On Friday we held our annual Supreme Court Term in Review: View from the Press Gallery. The panel of leading Supreme Court reporters covered the major decisions from the just-concluded term and predicted what lies ahead post-Justice Kennedy. If you weren't able to attend, check out C-SPAN's coverage.
By Christelle Tshibengabo Whitman-Walker Health is celebrating its 40th anniversary in the District of Columbia this year. Whitman-Walker Health is a non-profit community health organization. Whitman-Walker specializes in providing health care to the LGBT community and to those living with HIV; however, the centers are also open to those with a wide range of health concerns and needs. Whitman-Walker Health has six locations, including four in Northwest DC (Whitman-Walker at 1525, Whitman-Walker at WeWork Manhattan Laundry, and Whitman-Walker Research). Whitman-Walker Youth Services is in Eastern Market in SE and The Max Robinson Center is located East of the River in Anacostia. The Anacostia site offers medical care, behavioral health care, dental care, HIV testing, insurance navigation, and legal services. Recently, Whitman-Walker announced that it will be opening a pharmacy adjacent to its Max Robinson location. The Max Robinson Center is named after American broadcast journalist, Max Robinson, who was the first black anchor for ABC World News Tonight and one of the founders of the National Association of Black Journalists. Mr. Robinson died of complications associated with AIDS. In February, a program hosted by Whitman-Walker Health and PNC Bank at the Lincoln Theater celebrated the life of Mr. Robinson and other pioneers of black journalism. I recently spoke with Allison Dowling, a staff attorney who focuses on public benefits law including applications; advocacy; appeals for Social Security, Medicaid and Medicare; Food Stamps; and Interim Disability Assistance. Whitman-Walker Health has a legal services team that provides assistance across its sites to assist its patients with access to care and other areas related to patient's health and wellness, including healthcare planning documents, identity documents for transgender clients, discrimination, and immigration status. According to Ms. Dowling, the Max Robinson Center is important to the community because everyone deserves to be able to access care in their own community. Whitman-Walker Health has had a presence in SE DC for over thirty years. In its next decade, Whitman-Walker plans to continue to bridge the gap for access to healthcare throughout the Washington, DC metropolitan area. You can learn more about Whitman‑Walker Health here. Christelle Tshibengabo interned with Washington Council of Lawyers in 2018.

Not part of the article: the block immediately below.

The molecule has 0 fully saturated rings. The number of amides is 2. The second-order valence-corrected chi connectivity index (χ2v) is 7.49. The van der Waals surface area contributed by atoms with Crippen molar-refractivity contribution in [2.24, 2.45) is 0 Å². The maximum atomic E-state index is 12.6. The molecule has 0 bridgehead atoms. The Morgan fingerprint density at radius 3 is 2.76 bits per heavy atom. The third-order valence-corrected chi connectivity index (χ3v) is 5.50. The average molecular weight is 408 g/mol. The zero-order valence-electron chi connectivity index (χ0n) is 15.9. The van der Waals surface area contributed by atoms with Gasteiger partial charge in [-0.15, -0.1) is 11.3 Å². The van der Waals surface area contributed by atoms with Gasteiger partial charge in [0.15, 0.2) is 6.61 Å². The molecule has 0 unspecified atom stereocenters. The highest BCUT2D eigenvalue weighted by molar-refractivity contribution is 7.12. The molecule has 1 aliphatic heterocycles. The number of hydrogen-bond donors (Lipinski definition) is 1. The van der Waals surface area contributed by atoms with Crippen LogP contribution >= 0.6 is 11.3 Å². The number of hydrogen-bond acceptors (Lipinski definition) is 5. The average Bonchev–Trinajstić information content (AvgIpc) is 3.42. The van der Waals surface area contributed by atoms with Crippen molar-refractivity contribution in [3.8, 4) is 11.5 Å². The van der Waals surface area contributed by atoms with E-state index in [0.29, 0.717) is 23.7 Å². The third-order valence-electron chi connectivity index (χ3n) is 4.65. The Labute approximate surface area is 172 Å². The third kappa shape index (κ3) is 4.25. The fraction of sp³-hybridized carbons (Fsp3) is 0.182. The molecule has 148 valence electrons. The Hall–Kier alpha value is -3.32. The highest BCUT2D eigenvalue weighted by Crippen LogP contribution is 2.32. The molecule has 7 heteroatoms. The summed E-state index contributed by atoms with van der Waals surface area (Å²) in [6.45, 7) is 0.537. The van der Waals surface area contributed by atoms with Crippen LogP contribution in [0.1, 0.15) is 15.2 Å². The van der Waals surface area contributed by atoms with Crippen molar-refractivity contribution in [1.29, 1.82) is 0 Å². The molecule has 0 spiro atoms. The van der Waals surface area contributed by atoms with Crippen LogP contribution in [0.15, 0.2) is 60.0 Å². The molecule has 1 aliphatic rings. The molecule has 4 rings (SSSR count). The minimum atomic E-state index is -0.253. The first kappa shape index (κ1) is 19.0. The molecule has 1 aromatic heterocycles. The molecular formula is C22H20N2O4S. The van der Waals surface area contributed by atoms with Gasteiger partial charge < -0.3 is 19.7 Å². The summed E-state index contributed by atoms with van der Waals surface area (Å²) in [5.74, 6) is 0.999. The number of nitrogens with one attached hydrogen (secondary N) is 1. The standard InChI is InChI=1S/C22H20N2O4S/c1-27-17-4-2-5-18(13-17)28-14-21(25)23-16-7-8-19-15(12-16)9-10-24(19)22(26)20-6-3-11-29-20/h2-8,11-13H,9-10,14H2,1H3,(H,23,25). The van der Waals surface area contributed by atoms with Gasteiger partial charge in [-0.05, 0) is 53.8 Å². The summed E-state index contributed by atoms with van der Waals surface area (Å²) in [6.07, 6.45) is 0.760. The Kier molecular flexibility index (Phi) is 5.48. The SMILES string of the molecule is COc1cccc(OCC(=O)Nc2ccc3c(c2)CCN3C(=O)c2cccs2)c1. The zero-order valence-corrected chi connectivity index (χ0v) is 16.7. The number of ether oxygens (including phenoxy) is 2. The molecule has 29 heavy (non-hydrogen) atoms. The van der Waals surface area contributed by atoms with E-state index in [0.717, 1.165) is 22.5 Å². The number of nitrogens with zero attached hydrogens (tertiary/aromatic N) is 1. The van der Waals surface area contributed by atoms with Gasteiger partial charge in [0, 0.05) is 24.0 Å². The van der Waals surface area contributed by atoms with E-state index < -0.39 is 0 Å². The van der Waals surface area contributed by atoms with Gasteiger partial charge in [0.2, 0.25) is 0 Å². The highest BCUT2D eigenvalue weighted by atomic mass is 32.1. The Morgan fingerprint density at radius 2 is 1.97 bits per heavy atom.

Most Washingtonians, regardless of where they reside, know that the city landscape is changing. It is hard not to notice the construction cranes and ubiquitous “sidewalk closed” signs signaling new buildings on the horizon. But this construction has left some, including those residing in older and economically challenged neighborhoods, asking whether these changes are ultimately a step forward, especially if construction makes the cost of living in their neighborhood unaffordable. A recent New York Times article addresses this battle between gentrification and the expansion of affordable housing options. Many advocates and residents are concerned that developers are solely focused on building high-cost, market-rate housing, leaving those in low-rent apartments or in lower-cost neighborhoods in untenable positions. Specifically, the Times discusses development in Anacostia, where median home sales prices jumped 22 percent in 2017. The Times also reports on the city’s efforts and commitment to increasing affordable housing. Since 2013, the city government has adjudicated thousands of legal challenges, many filed in an attempt to slow the speed of development across the District and ensure more affordable housing is included in development plans. Mayor Muriel E. Bowser is currently seeking to revise a comprehensive city plan to decrease these court challenges and undo the logjam of construction of badly needed new housing units. Despite these efforts, the future of affordable housing – and the effects of development on well-established neighborhoods – remains in question.